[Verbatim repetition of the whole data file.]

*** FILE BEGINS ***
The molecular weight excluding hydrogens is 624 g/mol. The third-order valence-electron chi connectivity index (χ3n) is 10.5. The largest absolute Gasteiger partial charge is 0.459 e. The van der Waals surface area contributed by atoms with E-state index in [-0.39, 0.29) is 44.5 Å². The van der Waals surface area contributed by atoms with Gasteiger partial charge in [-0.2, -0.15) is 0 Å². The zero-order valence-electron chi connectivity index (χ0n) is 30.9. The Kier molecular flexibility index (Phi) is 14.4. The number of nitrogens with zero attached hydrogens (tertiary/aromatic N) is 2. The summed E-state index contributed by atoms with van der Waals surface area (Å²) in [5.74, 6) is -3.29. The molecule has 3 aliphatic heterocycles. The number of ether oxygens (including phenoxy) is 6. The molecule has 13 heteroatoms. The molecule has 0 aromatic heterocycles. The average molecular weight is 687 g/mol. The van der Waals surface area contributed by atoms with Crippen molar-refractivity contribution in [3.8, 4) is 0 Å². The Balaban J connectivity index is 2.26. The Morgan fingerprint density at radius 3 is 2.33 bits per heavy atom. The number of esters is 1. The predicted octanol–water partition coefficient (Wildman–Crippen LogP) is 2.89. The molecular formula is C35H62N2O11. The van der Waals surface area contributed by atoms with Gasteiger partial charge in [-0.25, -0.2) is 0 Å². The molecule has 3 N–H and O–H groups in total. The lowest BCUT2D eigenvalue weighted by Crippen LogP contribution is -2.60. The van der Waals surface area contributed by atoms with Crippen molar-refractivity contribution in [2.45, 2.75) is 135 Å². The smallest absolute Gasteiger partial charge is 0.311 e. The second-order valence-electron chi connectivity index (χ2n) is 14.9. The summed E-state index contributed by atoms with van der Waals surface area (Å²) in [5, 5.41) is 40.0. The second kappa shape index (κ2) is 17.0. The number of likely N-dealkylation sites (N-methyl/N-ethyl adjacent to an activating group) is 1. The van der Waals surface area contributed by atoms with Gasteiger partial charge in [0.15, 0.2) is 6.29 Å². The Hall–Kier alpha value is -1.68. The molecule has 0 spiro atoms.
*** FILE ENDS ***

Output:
The molecular weight excluding hydrogens is 624 g/mol. The third-order valence-electron chi connectivity index (χ3n) is 10.5. The largest absolute Gasteiger partial charge is 0.459 e. The van der Waals surface area contributed by atoms with E-state index in [-0.39, 0.29) is 44.5 Å². The van der Waals surface area contributed by atoms with Gasteiger partial charge in [-0.2, -0.15) is 0 Å². The zero-order valence-electron chi connectivity index (χ0n) is 30.9. The Kier molecular flexibility index (Phi) is 14.4. The number of nitrogens with zero attached hydrogens (tertiary/aromatic N) is 2. The summed E-state index contributed by atoms with van der Waals surface area (Å²) in [5.74, 6) is -3.29. The molecule has 3 aliphatic heterocycles. The number of ether oxygens (including phenoxy) is 6. The molecule has 13 heteroatoms. The molecule has 0 aromatic heterocycles. The average molecular weight is 687 g/mol. The van der Waals surface area contributed by atoms with Crippen molar-refractivity contribution in [3.8, 4) is 0 Å². The Balaban J connectivity index is 2.26. The Morgan fingerprint density at radius 3 is 2.33 bits per heavy atom. The number of esters is 1. The predicted octanol–water partition coefficient (Wildman–Crippen LogP) is 2.89. The molecular formula is C35H62N2O11. The van der Waals surface area contributed by atoms with Gasteiger partial charge in [-0.25, -0.2) is 0 Å². The molecule has 3 N–H and O–H groups in total. The lowest BCUT2D eigenvalue weighted by Crippen LogP contribution is -2.60. The van der Waals surface area contributed by atoms with Crippen molar-refractivity contribution in [2.45, 2.75) is 135 Å². The smallest absolute Gasteiger partial charge is 0.311 e. The second-order valence-electron chi connectivity index (χ2n) is 14.9. The summed E-state index contributed by atoms with van der Waals surface area (Å²) in [5, 5.41) is 40.0. The second kappa shape index (κ2) is 17.0. The number of likely N-dealkylation sites (N-methyl/N-ethyl adjacent to an activating group) is 1. The van der Waals surface area contributed by atoms with Gasteiger partial charge in [0.15, 0.2) is 6.29 Å². The Hall–Kier alpha value is -1.68. The molecule has 0 spiro atoms.